Monday, March 22, 2010

Liege Sugar Wafles

For the past month Julian and Sebastian have been trying to work out what Julian wanted for breakfast on his birthday. Clearly they really are my children. There was talk about breakfast sandwiches, although that idea was really from Sebastian as Julian takes them apart and complains. They also mentioned french toast and chocolate croissants. Then 3 days before his birthday I made Liege Sugar Waffles and the boys began lobbying to have them for breakfast on Julian's birthday. The recipe calls for Lars Belgium Pearl Sugar but I substituted Lars Swedish Pearl Sugar because I had a package of it gathering dust in my cupboard for over 4 years now.

Both sugars will not melt in the heat of the oven (or waffle iron). The Belgium sugar is larger so the sugar will create pockets of crunchy, caramel sweetness in the waffle. With the Swedish sugar the sweet pockets were smaller and gave more of an overall sweet caramelized flavor to the waffle. That flavor combined with the almost deep fried texture and richness from the cup of butter in the batter was irresistible. So much so that my photo shoot the first time I made the waffles got interrupted by a thieving boy. They were so good, we forgot to save any for Lewis. Okay we remembered, but only after we had eaten all of them.

I made them with Swedish Sugar again this morning as the Belgium Sugar is not available locally. I will look for it the next time we are in New York City. I am sure both will be delicious. To make them for Julian's birthday I mixed up the dough the night before and let it rise slowly in the fridge overnight. This morning we took it out of the fridge and set the bowl in a bowl of warm water to bring it back to room temperature. It worked perfectly and then we delivered our children in their sugar comas to school.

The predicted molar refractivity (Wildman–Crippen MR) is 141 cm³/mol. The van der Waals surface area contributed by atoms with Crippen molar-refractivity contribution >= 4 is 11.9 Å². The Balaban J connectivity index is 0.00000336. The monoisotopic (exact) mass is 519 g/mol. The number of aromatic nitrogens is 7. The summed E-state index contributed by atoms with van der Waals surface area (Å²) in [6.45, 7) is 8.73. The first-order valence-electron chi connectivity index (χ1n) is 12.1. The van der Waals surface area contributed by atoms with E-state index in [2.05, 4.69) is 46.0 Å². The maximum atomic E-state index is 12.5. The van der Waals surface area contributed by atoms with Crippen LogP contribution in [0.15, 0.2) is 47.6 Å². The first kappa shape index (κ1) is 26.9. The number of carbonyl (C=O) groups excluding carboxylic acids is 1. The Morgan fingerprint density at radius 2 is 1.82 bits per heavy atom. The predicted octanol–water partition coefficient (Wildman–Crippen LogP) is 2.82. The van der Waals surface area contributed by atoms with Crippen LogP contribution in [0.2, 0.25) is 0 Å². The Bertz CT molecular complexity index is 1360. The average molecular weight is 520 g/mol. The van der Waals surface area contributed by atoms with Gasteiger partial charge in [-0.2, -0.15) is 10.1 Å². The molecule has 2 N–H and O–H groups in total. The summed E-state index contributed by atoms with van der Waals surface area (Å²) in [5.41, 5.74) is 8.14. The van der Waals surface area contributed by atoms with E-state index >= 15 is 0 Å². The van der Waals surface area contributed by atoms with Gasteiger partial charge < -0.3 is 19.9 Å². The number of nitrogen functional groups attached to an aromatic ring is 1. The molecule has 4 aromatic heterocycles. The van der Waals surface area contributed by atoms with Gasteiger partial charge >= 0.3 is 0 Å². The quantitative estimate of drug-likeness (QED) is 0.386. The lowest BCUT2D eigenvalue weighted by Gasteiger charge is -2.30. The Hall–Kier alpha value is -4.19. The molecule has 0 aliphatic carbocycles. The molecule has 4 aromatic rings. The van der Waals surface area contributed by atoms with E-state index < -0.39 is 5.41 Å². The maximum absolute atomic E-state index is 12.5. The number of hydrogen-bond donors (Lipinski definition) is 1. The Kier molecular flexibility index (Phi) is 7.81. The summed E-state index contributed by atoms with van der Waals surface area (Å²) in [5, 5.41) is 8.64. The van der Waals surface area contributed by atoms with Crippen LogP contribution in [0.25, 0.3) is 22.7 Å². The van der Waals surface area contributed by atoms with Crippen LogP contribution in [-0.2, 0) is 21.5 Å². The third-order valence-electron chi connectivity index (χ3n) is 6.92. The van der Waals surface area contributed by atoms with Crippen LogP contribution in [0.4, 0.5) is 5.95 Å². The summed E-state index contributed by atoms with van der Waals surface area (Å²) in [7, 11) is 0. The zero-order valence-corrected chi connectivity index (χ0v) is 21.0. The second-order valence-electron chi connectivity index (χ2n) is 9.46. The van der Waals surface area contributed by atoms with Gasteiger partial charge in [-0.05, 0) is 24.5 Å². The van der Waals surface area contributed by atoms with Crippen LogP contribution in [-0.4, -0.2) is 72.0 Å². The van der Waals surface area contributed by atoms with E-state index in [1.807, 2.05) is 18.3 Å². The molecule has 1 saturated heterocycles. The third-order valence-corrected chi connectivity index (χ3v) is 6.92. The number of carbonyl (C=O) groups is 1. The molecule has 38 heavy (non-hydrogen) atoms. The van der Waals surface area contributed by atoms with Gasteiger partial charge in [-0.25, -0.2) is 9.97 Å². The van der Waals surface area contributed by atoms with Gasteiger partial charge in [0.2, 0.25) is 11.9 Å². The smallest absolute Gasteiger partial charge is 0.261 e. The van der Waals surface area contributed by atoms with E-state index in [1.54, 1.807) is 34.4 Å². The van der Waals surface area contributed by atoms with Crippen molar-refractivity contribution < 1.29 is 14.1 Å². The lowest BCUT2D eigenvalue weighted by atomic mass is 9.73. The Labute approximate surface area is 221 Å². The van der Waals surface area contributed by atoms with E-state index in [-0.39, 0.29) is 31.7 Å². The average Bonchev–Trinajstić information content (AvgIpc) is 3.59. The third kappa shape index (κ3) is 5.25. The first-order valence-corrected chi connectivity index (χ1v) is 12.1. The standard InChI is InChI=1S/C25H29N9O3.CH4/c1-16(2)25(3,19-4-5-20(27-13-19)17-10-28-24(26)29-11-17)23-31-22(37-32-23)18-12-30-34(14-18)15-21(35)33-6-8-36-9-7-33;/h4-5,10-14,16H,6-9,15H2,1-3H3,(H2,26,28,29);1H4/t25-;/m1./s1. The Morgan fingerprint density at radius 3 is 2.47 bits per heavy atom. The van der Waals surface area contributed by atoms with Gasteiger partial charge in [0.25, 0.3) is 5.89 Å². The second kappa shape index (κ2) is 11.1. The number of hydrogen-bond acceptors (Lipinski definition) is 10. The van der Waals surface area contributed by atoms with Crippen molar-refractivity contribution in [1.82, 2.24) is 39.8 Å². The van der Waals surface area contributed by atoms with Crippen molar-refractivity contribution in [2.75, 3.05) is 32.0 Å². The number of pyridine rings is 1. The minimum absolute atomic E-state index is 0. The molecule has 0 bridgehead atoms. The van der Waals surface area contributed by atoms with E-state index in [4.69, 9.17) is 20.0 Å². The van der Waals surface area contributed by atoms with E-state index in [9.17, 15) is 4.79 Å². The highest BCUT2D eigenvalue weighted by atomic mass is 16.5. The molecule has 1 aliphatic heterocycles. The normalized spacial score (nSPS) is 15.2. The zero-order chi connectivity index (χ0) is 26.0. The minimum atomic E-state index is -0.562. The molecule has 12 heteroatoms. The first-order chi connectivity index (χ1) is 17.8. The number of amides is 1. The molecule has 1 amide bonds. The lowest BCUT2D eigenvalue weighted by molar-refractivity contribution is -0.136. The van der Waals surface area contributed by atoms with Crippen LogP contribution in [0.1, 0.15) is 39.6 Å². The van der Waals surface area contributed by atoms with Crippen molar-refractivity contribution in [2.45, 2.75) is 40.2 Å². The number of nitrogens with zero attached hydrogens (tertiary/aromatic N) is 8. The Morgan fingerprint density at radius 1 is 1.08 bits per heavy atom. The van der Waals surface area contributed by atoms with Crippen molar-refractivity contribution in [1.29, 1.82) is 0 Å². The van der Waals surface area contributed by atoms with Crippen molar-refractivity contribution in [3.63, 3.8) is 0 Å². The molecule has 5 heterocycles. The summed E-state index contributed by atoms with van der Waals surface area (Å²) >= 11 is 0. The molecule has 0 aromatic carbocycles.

To celebrate Julian's 5th birthday let me share this photo from when he was 2. This photo was taken on vacation in Cape Cod. The extension cord is one he claimed for himself that he found under the bed at the cottage we were staying at. It was his comfort object that week. Some children love dolls, some children love trains or cars, for Julian it has always been electricity. After he fell asleep we would tip toe back into his room and wind up the cord so he would not strangle himself in his sleep. Not letting him have the cord was never a possibility. Instead, as good parents, we bend out prongs and ask people from other countries to send us surge protecters and power cords. At 5 he is still strong willed and still loves cords and wires, and I am just proud that he is still alive. Good luck to his Kindergarten teacher next year, I hope she can keep up with him.

Liege Sugar Waffles

2 1/4 tsp yeast (1 package)
1/3 cup tepid water (105° to 110°)
1 1/2 Tbsp granulated white sugar
1 cup all purpose flour
1 cup white whole wheat flour
1/2 tsp kosher salt
3 eggs
1 cup butter melted and slightly cooled
1 tsp vanilla extract
1 cup pearl sugar (either Swedish or Belgium)*